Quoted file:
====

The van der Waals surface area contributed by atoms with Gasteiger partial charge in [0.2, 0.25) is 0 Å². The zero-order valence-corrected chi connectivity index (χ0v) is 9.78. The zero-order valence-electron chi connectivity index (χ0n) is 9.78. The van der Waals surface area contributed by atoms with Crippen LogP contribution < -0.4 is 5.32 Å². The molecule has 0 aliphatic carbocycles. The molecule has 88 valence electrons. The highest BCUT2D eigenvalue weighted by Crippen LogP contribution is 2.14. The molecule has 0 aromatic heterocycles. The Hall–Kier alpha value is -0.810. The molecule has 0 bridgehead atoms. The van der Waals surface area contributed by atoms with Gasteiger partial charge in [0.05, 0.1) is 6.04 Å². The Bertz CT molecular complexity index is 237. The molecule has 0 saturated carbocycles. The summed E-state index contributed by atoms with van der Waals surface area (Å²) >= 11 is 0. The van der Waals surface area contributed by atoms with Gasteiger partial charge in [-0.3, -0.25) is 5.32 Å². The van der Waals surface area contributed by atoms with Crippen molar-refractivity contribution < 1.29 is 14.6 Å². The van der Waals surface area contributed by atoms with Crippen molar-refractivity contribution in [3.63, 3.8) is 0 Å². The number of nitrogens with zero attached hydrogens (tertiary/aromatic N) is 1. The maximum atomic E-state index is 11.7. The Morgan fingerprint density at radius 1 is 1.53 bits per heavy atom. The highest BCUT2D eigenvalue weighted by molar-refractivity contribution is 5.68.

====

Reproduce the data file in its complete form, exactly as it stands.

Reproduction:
The van der Waals surface area contributed by atoms with Gasteiger partial charge in [0.2, 0.25) is 0 Å². The zero-order valence-corrected chi connectivity index (χ0v) is 9.78. The zero-order valence-electron chi connectivity index (χ0n) is 9.78. The van der Waals surface area contributed by atoms with Crippen LogP contribution < -0.4 is 5.32 Å². The molecule has 0 aliphatic carbocycles. The molecule has 88 valence electrons. The highest BCUT2D eigenvalue weighted by Crippen LogP contribution is 2.14. The molecule has 0 aromatic heterocycles. The Hall–Kier alpha value is -0.810. The molecule has 0 bridgehead atoms. The van der Waals surface area contributed by atoms with Gasteiger partial charge in [0.05, 0.1) is 6.04 Å². The Bertz CT molecular complexity index is 237. The molecule has 0 saturated carbocycles. The summed E-state index contributed by atoms with van der Waals surface area (Å²) >= 11 is 0. The van der Waals surface area contributed by atoms with Gasteiger partial charge in [-0.3, -0.25) is 5.32 Å². The van der Waals surface area contributed by atoms with Crippen molar-refractivity contribution < 1.29 is 14.6 Å². The van der Waals surface area contributed by atoms with Crippen molar-refractivity contribution in [3.63, 3.8) is 0 Å². The number of nitrogens with zero attached hydrogens (tertiary/aromatic N) is 1. The maximum atomic E-state index is 11.7. The Morgan fingerprint density at radius 1 is 1.53 bits per heavy atom. The highest BCUT2D eigenvalue weighted by molar-refractivity contribution is 5.68.